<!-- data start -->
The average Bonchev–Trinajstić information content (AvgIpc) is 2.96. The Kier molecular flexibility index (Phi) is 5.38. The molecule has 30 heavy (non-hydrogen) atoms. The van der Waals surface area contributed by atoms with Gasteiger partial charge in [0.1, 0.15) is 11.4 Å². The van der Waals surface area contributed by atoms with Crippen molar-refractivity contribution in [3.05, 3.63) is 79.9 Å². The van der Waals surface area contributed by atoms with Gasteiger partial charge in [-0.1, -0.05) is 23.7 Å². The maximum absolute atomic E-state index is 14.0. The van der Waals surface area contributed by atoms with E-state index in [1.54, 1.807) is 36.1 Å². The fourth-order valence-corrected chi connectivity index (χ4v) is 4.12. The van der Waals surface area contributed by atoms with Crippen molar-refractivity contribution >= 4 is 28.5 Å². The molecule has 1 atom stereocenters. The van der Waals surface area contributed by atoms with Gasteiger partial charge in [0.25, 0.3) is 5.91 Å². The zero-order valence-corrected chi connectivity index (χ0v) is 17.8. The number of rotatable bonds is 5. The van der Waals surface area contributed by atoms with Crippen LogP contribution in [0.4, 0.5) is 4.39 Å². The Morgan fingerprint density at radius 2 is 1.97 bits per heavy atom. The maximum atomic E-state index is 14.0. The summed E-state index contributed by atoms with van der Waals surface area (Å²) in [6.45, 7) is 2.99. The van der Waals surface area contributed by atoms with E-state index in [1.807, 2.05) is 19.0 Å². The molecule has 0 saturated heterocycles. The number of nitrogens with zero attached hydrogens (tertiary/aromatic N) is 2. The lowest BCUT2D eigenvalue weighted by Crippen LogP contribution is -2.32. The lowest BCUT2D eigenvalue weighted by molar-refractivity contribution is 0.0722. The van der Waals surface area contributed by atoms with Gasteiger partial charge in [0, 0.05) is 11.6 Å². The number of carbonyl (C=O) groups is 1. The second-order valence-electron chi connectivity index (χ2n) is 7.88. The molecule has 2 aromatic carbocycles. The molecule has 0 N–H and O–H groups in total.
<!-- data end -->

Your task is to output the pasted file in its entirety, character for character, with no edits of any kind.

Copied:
The average Bonchev–Trinajstić information content (AvgIpc) is 2.96. The Kier molecular flexibility index (Phi) is 5.38. The molecule has 30 heavy (non-hydrogen) atoms. The van der Waals surface area contributed by atoms with Gasteiger partial charge in [0.1, 0.15) is 11.4 Å². The van der Waals surface area contributed by atoms with Crippen molar-refractivity contribution in [3.05, 3.63) is 79.9 Å². The van der Waals surface area contributed by atoms with Gasteiger partial charge in [-0.1, -0.05) is 23.7 Å². The maximum absolute atomic E-state index is 14.0. The van der Waals surface area contributed by atoms with E-state index in [1.54, 1.807) is 36.1 Å². The fourth-order valence-corrected chi connectivity index (χ4v) is 4.12. The van der Waals surface area contributed by atoms with Crippen molar-refractivity contribution >= 4 is 28.5 Å². The molecule has 1 atom stereocenters. The van der Waals surface area contributed by atoms with Gasteiger partial charge in [0.25, 0.3) is 5.91 Å². The zero-order valence-corrected chi connectivity index (χ0v) is 17.8. The number of rotatable bonds is 5. The van der Waals surface area contributed by atoms with Crippen LogP contribution in [0.4, 0.5) is 4.39 Å². The Morgan fingerprint density at radius 2 is 1.97 bits per heavy atom. The maximum atomic E-state index is 14.0. The summed E-state index contributed by atoms with van der Waals surface area (Å²) in [6.45, 7) is 2.99. The van der Waals surface area contributed by atoms with E-state index in [1.807, 2.05) is 19.0 Å². The molecule has 0 saturated heterocycles. The number of nitrogens with zero attached hydrogens (tertiary/aromatic N) is 2. The lowest BCUT2D eigenvalue weighted by Crippen LogP contribution is -2.32. The lowest BCUT2D eigenvalue weighted by molar-refractivity contribution is 0.0722. The van der Waals surface area contributed by atoms with Gasteiger partial charge in [0, 0.05) is 11.6 Å². The number of carbonyl (C=O) groups is 1. The second-order valence-electron chi connectivity index (χ2n) is 7.88. The molecule has 2 aromatic carbocycles. The molecule has 0 N–H and O–H groups in total.